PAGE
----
At first instance, Justice Besanko recognised the implied term of mutual trust as existing in Australian law. He then determined that the Bank had breached the term. He found that while the Bank’s redeployment policy had not been incorporated into Mr Barker’s employment contract, the Bank’s failure to take timely and meaningful steps to comply with this policy was a breach of the implied term. Mr Barker was awarded damages of $317,500.

On appeal by the Bank to the Full Federal Court, Justices Jacobson and Lander (the majority) agreed with Justice Besanko that the implied term of mutual trust existed in Australian common law. However, instead of finding that the Bank’s failure to follow its redeployment policy amounted to breach of the implied term, they held that the breach lay in Bank’s failure to ‘take positive steps to consult with Mr Barker about alternative positions and to give him the opportunity to apply for them‘. The damages awarded to Mr Barker were increased by about $18,000 as a consequence of a reassessment of his past economic loss.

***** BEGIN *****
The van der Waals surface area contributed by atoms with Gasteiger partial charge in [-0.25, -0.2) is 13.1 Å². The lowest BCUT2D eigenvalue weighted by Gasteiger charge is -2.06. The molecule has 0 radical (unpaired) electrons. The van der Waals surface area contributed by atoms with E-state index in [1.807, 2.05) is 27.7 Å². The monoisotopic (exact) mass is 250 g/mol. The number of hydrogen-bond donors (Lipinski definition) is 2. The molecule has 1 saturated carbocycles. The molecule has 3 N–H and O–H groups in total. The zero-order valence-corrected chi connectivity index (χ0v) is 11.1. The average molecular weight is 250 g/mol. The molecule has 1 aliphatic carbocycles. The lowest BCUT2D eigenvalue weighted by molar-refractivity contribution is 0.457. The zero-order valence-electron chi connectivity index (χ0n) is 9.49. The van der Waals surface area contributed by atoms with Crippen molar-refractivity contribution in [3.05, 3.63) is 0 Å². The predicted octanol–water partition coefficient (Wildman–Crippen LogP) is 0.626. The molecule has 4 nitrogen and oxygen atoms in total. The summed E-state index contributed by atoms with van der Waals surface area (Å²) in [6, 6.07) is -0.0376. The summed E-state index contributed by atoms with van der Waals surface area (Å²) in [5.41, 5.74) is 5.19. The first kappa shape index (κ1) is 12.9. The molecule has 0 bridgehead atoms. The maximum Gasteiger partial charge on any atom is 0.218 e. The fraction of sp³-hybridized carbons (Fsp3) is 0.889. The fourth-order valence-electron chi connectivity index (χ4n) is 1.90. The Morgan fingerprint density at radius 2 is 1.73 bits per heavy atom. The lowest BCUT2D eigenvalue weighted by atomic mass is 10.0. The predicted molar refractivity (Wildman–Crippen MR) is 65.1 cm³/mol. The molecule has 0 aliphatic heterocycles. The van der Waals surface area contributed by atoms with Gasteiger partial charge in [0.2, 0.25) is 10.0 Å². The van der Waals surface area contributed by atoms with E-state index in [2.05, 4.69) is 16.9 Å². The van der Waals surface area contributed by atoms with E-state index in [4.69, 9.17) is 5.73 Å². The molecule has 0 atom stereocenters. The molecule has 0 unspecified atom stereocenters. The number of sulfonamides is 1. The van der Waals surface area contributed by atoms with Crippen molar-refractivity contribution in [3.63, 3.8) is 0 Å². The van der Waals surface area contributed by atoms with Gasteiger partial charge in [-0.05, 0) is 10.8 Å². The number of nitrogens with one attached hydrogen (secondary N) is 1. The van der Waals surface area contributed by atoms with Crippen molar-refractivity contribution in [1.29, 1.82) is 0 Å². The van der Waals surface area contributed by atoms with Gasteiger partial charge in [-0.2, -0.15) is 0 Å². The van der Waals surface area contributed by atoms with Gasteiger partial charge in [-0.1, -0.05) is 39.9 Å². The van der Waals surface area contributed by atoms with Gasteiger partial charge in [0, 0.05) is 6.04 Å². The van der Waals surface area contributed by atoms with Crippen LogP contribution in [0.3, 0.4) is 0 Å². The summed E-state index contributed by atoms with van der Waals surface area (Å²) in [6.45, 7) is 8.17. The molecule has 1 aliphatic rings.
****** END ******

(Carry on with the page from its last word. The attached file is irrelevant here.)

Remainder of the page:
In a dissenting judgment, Justice Jessup extensively analysed both UK and Australian cases on the implied term of mutual trust and concluded that it should not be implied by law into Australian employment contracts because of the lack of necessity for such a term.

High Court’s judgment

Barker was the first time that the implied term of mutual trust had been directly considered by the High Court. The opening paragraph of the joint judgment of Chief Justice French and Justices Bell and Keane clearly sets the scene for the rest of the decision, stating that the implication of the term into Australian law: